With Germany engaged with France, and Austria struggling to suppress Serbia, each of the Central Powers would be at the disadvantage of fighting on two fronts. Geographically, it made good sense, as Russian troops could push into the East Prussian province of Germany from Russian Poland. Looked at from a simple strategic or geopolitical viewpoint, the alliance of Russia with France and Britain against the German Empire appeared brilliant.

The czar and his advisers could make a similar evaluation regarding the Austro- Hungarian Empire. Germanyís Habsburg ally controlled restless populations of Ukrainians and Poles in Bukovina and Galicia, frontier provinces directly on the doorstep of Russia. With a rapid push through these provinces into the Carpathian Mountains, Russian armies could come to the aid of Serbia by threatening the heartland of Austria-Hungary itself. The prospects for an early victory, in Russian eyes, seemed imminent.

However, the Russian generals and aristocrats, like their counterparts in the rest of Europe, had very little understanding of the many ways in which warfare had changed. They predicted victory based on the outmoded and faulty premise of simple calculations of available manpower and distances to be traversed, making the sort of Napoleonic-era calculations common among their counterparts in the west.

Just as in Germany, France, and Britain, millions of Russian volunteers offered their services to the army, and the politically divided country appeared united and ready for a patriotic war. Even the socialists, including the Menshevik wing of the Social Democrats and both the Right and Left Social Revolutionaries, joined in endorsing the war against the Central Powers. Only the Bolsheviks protested. They reluctantly followed the advice of Lenin from exile to oppose going to war. He believed that all working people in Russia should join with their brothers in the Central Powers in resisting the war, in a socialist-led front against the capitalist powers. However, Leninís cry for class solidarity in the face of the war met no response either in Russia or among socialists in Germany. Russian liberals, other socialists, and of course conservatives widely decried Lenin and his followers for lack of patriotism in time of war. Some accused Lenin of working as a German agent. Meanwhile peasants, workers, and the middle class thronged into army recruiting offices.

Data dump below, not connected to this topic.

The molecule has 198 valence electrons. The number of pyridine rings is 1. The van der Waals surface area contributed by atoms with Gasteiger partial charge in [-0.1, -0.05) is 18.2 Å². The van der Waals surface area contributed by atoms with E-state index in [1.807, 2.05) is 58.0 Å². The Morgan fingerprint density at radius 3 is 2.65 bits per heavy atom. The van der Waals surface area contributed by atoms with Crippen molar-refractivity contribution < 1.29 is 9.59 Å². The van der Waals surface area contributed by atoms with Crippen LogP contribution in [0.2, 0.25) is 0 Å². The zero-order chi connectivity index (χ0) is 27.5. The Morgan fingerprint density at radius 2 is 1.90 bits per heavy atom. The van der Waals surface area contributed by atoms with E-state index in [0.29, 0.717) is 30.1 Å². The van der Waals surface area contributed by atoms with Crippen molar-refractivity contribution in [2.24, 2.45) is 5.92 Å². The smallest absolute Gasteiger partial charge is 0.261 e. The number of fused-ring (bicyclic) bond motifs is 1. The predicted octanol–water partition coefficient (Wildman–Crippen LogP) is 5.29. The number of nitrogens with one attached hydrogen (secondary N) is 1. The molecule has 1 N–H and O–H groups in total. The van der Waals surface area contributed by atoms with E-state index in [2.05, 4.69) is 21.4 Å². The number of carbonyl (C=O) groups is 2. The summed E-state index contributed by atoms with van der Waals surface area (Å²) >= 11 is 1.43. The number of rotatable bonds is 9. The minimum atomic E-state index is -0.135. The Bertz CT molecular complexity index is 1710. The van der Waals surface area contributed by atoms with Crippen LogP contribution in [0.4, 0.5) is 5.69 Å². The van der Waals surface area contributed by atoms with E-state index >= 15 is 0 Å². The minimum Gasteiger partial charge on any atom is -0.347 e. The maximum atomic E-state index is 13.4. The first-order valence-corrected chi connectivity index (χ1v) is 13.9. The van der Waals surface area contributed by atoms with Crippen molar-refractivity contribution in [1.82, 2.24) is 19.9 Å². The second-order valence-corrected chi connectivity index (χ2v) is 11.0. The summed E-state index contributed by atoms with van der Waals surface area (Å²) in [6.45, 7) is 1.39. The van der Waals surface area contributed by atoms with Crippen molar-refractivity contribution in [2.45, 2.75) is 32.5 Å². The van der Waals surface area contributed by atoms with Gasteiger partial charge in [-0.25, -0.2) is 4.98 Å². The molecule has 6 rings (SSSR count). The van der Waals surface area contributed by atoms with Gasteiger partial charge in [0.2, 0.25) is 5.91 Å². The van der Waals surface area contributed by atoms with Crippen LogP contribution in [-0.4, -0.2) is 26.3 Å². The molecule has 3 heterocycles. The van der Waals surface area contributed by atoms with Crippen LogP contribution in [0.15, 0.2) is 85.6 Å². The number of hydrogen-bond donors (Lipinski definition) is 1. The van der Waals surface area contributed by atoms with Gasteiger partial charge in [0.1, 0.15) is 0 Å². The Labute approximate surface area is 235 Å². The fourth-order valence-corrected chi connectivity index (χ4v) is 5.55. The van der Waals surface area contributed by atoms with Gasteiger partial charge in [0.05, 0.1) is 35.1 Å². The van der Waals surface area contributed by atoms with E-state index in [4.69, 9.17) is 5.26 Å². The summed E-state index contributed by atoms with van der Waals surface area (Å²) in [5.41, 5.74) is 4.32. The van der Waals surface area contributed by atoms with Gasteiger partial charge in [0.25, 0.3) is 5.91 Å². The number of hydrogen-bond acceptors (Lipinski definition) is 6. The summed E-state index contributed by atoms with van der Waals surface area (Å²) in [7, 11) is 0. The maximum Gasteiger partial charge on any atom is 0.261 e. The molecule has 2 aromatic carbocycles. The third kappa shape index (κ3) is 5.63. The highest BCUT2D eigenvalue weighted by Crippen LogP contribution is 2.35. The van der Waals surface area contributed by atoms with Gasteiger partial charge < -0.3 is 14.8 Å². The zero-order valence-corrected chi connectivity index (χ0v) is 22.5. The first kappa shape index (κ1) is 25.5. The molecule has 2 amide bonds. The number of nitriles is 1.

In spite of Russian popular optimism, the war turned out to be neither short nor easy. For the Russian people, World War I and its aftermath of continuing armed conflict brought immense tragedy in loss of life on land and sea, of men wounded in battle, and in those held prisoners of war by the enemy. Russia suffered some 8 million casualties when all these categories are considered together. Many of the battles and much of the devastation of homes, farms, businesses, and factories of World War I took place on lands that had long been part of the Russian Empire, including the Kingdom of Poland, White Russia, and Ukraine, all of which lay under the rule of the czar.